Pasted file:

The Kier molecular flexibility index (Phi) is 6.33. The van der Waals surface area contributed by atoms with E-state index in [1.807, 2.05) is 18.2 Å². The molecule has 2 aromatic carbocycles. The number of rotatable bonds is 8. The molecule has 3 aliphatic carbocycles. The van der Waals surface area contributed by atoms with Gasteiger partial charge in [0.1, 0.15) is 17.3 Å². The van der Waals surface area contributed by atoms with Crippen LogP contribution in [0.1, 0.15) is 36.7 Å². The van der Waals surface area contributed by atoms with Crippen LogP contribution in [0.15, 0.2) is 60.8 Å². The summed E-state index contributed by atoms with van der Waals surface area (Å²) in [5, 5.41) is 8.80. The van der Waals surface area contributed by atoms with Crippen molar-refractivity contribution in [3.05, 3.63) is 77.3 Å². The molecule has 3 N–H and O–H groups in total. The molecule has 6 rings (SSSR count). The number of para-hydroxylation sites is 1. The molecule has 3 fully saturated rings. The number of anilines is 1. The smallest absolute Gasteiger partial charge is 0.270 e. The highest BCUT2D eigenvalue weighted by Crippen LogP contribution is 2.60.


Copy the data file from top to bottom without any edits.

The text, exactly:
The Kier molecular flexibility index (Phi) is 6.33. The van der Waals surface area contributed by atoms with E-state index in [1.807, 2.05) is 18.2 Å². The molecule has 2 aromatic carbocycles. The number of rotatable bonds is 8. The molecule has 3 aliphatic carbocycles. The van der Waals surface area contributed by atoms with Gasteiger partial charge in [0.1, 0.15) is 17.3 Å². The van der Waals surface area contributed by atoms with Crippen LogP contribution in [0.1, 0.15) is 36.7 Å². The van der Waals surface area contributed by atoms with Crippen LogP contribution in [0.15, 0.2) is 60.8 Å². The summed E-state index contributed by atoms with van der Waals surface area (Å²) in [5, 5.41) is 8.80. The van der Waals surface area contributed by atoms with Crippen molar-refractivity contribution in [3.05, 3.63) is 77.3 Å². The molecule has 3 N–H and O–H groups in total. The molecule has 6 rings (SSSR count). The number of para-hydroxylation sites is 1. The molecule has 3 fully saturated rings. The number of anilines is 1. The smallest absolute Gasteiger partial charge is 0.270 e. The highest BCUT2D eigenvalue weighted by Crippen LogP contribution is 2.60.